Masters 2009 Friday round up

Published:

Masters 2009 

A dramatic day at Augusta National saw Rory McIlroy facing disqualification, Anthony Kim set a new Masters birdie record and two American Ryder Cuppers sit on top of the leaderboard going into the weekend.

McIlroy was the subject of a ruling investigation following his second round. After finishing with a triple-bogey seven on the 18th and signing for a one-over total for his round, he was told of a possible infraction in a bunker on the same hole.

Officials were locked in a room for two hours, reviewing whether the Irishman kicked sand while his ball still lay in the bunker on the last after his first attempt to get it out had failed. If so the 19-year-old should have given himself a penalty stroke and will go from just making the cut for the weekend to being disqualified for having signed for an incorrect score.Eventually it was ruled that McIlroy had not 'tested' the bunker, but that he was smoothing over the sand, which is allowed!

Fellow Irishman Padraig Harrington was another victim of the rules, when the wind moved his ball on the 15th. Harrington had already addressed the ball before it happened, so he was handed a one-stroke penalty to shoot a 73 to stand at -2 for the tournament.

He said: “I was a bit unlucky because I was going to stand off it to change the line when a gust blew the ball three feet. It’s a strange ruling because it’s happened to me before it wasn’t a penalty, but I was quite pleased to hole the putt in the end. I felt good walking to the 16th tee.”

It was a better day for Ryder Cup star Anthony Kim, who set a new record for the number of birdies in a round at Augusta National on Friday – but he still finds himself five shots off the pace, set by fellow Americans Chad Campbell and Kenny Perry.

Kim reeled off 11 birdies in his round, beating Nick Price’s 10 in 1986. But he threw in two bogies and a double at 11 to shoot a best-of-the-day 65.

He said: “It feels like a 58 right now. I mean, I just tried to stay steady. Even though I made a bogey on 9 and a double on 10, and I three-putted early on hole No. 4, I just said, “Stay steady.” The first goal is to make the cut, and then make a run on Saturday and Sunday. The putts kept following so I just kept walking them in and going to the next hole.”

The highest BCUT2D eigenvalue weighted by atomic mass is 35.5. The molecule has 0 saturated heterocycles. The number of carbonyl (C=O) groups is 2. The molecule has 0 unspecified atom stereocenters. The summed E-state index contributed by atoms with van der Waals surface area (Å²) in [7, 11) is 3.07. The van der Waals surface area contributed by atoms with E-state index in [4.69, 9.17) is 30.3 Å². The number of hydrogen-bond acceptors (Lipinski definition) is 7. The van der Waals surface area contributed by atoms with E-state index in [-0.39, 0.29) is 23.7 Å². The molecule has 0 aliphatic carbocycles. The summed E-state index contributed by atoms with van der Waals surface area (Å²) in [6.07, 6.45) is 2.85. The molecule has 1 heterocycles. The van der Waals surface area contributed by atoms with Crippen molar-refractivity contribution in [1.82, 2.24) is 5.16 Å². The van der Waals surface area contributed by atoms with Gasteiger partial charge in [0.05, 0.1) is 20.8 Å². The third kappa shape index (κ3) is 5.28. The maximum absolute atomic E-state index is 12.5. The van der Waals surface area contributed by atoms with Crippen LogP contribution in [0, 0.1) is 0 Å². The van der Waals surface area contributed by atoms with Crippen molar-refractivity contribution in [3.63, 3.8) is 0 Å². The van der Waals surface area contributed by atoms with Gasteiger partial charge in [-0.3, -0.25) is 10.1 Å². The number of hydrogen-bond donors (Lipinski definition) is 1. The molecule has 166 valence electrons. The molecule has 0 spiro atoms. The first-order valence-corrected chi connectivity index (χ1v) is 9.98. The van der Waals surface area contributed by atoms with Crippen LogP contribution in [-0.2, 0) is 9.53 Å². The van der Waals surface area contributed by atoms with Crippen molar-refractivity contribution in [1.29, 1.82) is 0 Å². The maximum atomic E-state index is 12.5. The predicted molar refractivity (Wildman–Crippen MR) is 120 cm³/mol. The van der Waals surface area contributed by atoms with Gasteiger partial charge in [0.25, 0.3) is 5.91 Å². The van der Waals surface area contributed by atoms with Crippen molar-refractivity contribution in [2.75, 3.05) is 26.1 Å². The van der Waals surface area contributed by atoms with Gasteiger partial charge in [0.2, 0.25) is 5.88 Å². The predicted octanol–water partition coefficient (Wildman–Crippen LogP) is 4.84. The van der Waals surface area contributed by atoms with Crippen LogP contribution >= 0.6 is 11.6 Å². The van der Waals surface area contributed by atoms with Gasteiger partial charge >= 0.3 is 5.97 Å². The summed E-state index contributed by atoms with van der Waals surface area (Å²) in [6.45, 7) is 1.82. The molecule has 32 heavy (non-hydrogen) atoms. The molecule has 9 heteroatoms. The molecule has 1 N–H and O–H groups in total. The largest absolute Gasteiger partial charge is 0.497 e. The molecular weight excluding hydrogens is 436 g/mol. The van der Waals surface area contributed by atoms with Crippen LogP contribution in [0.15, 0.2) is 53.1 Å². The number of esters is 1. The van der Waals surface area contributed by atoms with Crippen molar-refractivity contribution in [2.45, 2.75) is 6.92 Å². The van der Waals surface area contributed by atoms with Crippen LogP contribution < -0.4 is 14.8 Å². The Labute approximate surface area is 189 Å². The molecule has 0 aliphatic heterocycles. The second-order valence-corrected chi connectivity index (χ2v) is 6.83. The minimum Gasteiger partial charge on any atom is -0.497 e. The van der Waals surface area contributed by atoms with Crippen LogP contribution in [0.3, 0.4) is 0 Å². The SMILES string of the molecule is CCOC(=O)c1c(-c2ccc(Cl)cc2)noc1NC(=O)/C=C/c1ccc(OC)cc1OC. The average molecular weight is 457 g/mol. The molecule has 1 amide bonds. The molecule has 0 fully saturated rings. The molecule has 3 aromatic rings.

Kim’s round was the best of the day, a day which saw scoring conditions tougher than Thursday thanks to a stiffer breeze and trickier pins.

But no-one seemed to tell Campbell or Perry, who shot 70 and 67 respectively to sit on top the leaderboard at 9-under.

Perry – a 48-year-old tour veteran who infamously turned down the chance to play in last year’s Open Championship, started with a birdie, and then shot 33 on the back nine. If he wins, he’d become the oldest Major champion ever.

He said: “Everything is just going great. I understand what I’m trying to do, what I’m trying accomplish it. Can I? I think I can. I really believe I can win this Tournament. Will I? I don’t know.

“But I’m driving it beautifully. I’ve switched one club in my bag from my four wins and it’s my driver. I put this new driver in play and I told my caddie "I think I can win a US Open with this driver, because I’m driving it so straight." I’ve probably lost five to seven yards in distance, but it’s given me a lot of confidence in straightness. I probably missed three fairways this whole week, at the most, and I hit 15 greens yesterday; I probably hit 16 today. My iron game is really good.

"My putting, my touch is really good with my putter. I’ve got great speed. I just need to figure out a way to read the greens a little bit better. I hit it close on 13, 14. I hit it really close and I missed them. I had my opportunities, you know, but I made some good putts. I made a great putt on 12. I was pretty nervous. I hit two of the best 3-irons of my life on 10 and 11. I had 228 into 10. I hit it beautiful 3-iron right over that bunker and drew it right in there 15 feet from the hole and 11 hit 228 again, I had the same number both holes and I was able to hit it towards the middle of that bunker almost pin-high right and couldn’t convert there either.